If you’ve been hanging around the Mormon online community a while, you know that non-member family members at an LDS wedding is a sore spot. To date, I must have heard half a dozen accounts of people who regretted not having non-LDS parents present at the marriage ceremony. In the worst cases, relations with the in-laws were sometimes even damaged by the slight.
But what do you do about it? No temple recommend – no admittance. The end, right?
There are a variety of coping solutions for the prospective newlyweds that I’ve heard of. One is to pick the default option, and leave the non-members in the care of some temple staff who can explain the temple and maybe find them something to do.
I dislike this option. For one, I’ve been to several temples and, unless it happens to be Temple Square, Salt Lake City, there frankly isn’t a lot to do – except maybe watch a cheesy Church video and stroll the grounds.
Another option I’ve heard in the online community is to simply hold a marriage ceremony somewhere else first, and then go to the temple. This has it’s advantages. For one, the non-members are much less likely to feel like they missed the “main event” and will have an opportunity to have a moment of solidarity with all the other well-wishers. Then when you have the temple sealing, there will be a little less of a sting to it for the non-member parents.
The problem this runs up against, is possibly Church policy. Someone more knowledgeable than me will have to chime in here. But I think that having an actual civil wedding prior to the Sealing ceremony in the temple means you have to wait a while before you can have the temple ceremony. Handbook gurus feel free to fill in the details here. Some may also get disapproving mutters from Mormon relatives – if you care about that sort of thing.
Another option is to elope. Ditch the entire family, and seal the deal yourselves. An option fraught with it’s own set of troubles – depending on your family.
I’d like to propose an alternate route – make the sealing ceremony private. Just the bride and groom and temple sealer. Then have a ring exchanging ceremony later – somewhere else. You could have a Bishop, or preferred pastor, or even a close friend or family member “officiate” over the ceremony. You could hold it in a backyard, a church, or any venue you want. Make it as simple or elaborate as you want, as formal or informal as you want. All family are present and none of them feel like they are being excluded from something everyone else is “in” on.
The disadvantage is that it takes some of the “family” aspect out of the sealing ceremony. We are a family Church, and our theology is about binding not only husbands and wives, but children and grandchildren with parents and grandparents. That aspect is lost here, and family is pushed out of yet another ritual in some small way. It’s not like our modern society needs another move toward individuality at the expense of community.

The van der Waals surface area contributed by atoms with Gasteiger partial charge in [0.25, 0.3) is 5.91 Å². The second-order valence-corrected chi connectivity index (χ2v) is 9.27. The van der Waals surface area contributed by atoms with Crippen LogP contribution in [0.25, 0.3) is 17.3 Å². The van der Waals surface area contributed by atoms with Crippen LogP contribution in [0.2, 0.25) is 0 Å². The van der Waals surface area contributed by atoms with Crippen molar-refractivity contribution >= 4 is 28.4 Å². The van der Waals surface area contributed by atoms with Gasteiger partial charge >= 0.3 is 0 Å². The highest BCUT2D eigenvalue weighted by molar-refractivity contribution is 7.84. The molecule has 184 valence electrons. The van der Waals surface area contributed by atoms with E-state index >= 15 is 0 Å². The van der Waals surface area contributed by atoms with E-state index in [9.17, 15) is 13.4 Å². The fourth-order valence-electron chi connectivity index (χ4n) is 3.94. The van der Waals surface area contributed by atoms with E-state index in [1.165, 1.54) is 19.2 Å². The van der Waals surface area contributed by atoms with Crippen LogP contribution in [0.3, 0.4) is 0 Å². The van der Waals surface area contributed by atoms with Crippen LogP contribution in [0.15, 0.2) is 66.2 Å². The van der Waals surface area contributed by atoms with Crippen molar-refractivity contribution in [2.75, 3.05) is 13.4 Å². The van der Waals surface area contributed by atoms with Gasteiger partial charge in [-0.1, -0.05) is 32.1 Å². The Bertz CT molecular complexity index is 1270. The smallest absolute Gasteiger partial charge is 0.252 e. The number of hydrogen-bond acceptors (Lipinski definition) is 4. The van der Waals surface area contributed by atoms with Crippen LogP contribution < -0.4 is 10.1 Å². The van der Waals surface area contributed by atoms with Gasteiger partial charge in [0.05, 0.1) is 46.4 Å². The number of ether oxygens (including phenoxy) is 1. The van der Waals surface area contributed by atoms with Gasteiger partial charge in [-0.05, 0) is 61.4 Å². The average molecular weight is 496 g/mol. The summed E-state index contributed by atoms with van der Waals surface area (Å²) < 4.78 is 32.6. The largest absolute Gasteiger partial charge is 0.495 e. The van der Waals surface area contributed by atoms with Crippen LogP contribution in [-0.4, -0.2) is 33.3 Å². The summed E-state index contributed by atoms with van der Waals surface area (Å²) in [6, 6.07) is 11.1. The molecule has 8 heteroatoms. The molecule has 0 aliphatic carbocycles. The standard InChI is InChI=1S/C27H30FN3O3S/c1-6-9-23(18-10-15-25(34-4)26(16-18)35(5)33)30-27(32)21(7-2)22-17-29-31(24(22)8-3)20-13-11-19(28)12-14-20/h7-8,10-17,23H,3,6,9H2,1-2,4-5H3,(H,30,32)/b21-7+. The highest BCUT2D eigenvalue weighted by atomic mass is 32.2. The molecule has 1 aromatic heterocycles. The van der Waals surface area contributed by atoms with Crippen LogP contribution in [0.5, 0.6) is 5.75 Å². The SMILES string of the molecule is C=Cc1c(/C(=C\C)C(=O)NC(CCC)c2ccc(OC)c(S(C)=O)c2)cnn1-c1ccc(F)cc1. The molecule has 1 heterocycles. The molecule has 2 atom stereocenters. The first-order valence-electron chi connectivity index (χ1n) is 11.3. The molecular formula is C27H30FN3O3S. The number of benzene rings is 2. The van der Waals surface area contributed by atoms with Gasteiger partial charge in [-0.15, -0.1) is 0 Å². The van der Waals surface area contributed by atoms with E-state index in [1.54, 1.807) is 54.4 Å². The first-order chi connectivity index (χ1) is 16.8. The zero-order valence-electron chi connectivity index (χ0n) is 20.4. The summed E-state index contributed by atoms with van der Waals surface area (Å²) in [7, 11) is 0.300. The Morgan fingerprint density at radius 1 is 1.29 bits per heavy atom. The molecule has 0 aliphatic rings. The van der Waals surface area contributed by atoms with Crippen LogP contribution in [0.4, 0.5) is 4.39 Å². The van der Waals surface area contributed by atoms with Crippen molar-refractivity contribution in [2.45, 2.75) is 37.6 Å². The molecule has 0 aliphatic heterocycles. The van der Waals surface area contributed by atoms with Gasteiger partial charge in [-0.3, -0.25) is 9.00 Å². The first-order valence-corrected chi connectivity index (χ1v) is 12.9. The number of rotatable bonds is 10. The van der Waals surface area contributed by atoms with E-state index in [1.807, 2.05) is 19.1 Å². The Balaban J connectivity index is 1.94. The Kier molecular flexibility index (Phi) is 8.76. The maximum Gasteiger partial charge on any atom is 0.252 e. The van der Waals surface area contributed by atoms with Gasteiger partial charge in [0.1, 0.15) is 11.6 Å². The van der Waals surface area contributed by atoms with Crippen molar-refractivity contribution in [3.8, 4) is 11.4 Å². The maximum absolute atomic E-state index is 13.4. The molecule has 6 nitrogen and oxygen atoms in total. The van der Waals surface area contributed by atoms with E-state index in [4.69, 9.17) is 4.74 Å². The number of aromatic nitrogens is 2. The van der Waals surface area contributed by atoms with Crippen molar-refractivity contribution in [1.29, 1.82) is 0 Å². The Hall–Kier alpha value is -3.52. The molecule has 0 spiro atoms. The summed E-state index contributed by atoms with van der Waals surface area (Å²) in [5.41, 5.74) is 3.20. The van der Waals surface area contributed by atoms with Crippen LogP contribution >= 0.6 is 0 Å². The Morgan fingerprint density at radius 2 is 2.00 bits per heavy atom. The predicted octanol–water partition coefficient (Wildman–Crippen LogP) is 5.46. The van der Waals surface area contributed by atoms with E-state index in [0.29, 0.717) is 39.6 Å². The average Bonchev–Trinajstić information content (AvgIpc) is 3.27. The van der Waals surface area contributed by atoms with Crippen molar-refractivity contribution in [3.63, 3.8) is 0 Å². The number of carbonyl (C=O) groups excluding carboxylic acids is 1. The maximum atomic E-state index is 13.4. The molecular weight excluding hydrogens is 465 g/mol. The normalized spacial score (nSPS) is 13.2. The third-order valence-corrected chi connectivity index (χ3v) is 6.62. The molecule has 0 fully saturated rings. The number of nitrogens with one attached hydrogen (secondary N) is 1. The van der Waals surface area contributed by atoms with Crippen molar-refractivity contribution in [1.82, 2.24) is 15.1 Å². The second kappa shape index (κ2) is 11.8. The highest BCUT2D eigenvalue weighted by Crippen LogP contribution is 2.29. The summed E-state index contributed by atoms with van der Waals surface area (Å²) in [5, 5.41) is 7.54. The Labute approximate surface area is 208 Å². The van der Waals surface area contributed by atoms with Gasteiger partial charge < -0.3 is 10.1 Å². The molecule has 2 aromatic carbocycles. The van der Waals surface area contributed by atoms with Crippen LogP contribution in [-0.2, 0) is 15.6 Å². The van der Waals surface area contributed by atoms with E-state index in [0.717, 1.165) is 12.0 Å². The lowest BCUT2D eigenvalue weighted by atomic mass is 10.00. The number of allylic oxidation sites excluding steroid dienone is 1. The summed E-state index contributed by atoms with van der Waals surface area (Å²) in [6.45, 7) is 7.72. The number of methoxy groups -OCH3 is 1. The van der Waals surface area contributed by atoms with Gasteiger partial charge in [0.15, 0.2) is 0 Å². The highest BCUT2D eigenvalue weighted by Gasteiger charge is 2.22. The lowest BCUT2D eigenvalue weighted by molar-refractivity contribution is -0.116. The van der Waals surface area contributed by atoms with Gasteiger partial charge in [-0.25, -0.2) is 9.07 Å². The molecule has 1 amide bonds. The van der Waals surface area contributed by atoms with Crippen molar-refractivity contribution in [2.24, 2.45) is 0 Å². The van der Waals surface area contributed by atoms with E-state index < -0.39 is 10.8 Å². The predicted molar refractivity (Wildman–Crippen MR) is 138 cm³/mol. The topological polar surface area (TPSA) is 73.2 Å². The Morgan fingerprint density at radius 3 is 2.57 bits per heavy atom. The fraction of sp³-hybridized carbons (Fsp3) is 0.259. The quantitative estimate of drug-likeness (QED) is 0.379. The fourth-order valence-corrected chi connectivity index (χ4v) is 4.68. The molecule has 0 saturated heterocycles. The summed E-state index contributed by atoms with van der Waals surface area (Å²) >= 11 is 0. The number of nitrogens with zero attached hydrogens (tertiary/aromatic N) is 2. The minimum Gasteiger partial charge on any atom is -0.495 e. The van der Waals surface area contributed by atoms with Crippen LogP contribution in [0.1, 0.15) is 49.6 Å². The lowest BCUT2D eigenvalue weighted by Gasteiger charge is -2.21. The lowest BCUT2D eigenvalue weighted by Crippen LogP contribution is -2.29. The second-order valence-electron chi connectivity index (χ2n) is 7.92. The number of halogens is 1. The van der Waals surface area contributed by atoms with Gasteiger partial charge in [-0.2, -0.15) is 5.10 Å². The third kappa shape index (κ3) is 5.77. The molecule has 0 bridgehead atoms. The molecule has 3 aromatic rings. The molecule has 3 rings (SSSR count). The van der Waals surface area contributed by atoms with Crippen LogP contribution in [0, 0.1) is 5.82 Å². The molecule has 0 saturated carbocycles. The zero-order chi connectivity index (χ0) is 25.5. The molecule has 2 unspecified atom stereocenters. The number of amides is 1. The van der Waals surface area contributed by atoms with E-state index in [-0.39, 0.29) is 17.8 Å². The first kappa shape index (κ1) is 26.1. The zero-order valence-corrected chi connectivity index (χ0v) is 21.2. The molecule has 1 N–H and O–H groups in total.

Another disadvantage is that it possibly denies the Mormon parents the opportunity to emotionally “say goodbye” to their son or daughter.
Honestly, I think you could get around this if traditions and expectations could bend appropriately. Hold a send-off party or something at the venue. Then the family waits until the newlyweds return – then you have the ring ceremony, kiss the bride, and all that. It could be rather nice, depending on how you handled it.
Of course, this isn’t going to appease mom if she’s been plotting and scheming the wedding, and how it will be, for years now… Yeesh…
But anyway – it is fair to everyone.
At present, of course, I’m just throwing this out there as a private solution that a couple may consider to meet individualized family problems.
But in the interest of general discussion, I’m going to pose this as a general question that everyone can sound off on:
Could the LDS Church, as a matter of policy, make the actual temple sealing ceremony a private matter between bride, groom, and the sealer (who in Priesthood capacity – represents God in some sense)? Could what I’m talking about be encouraged on a Church-wide level? How would it be if President Eyring or someone appropriately authoritative made the announcement that as of five years from this date, the policy will be to make the temple sealing ceremony closed to all but the bride and groom?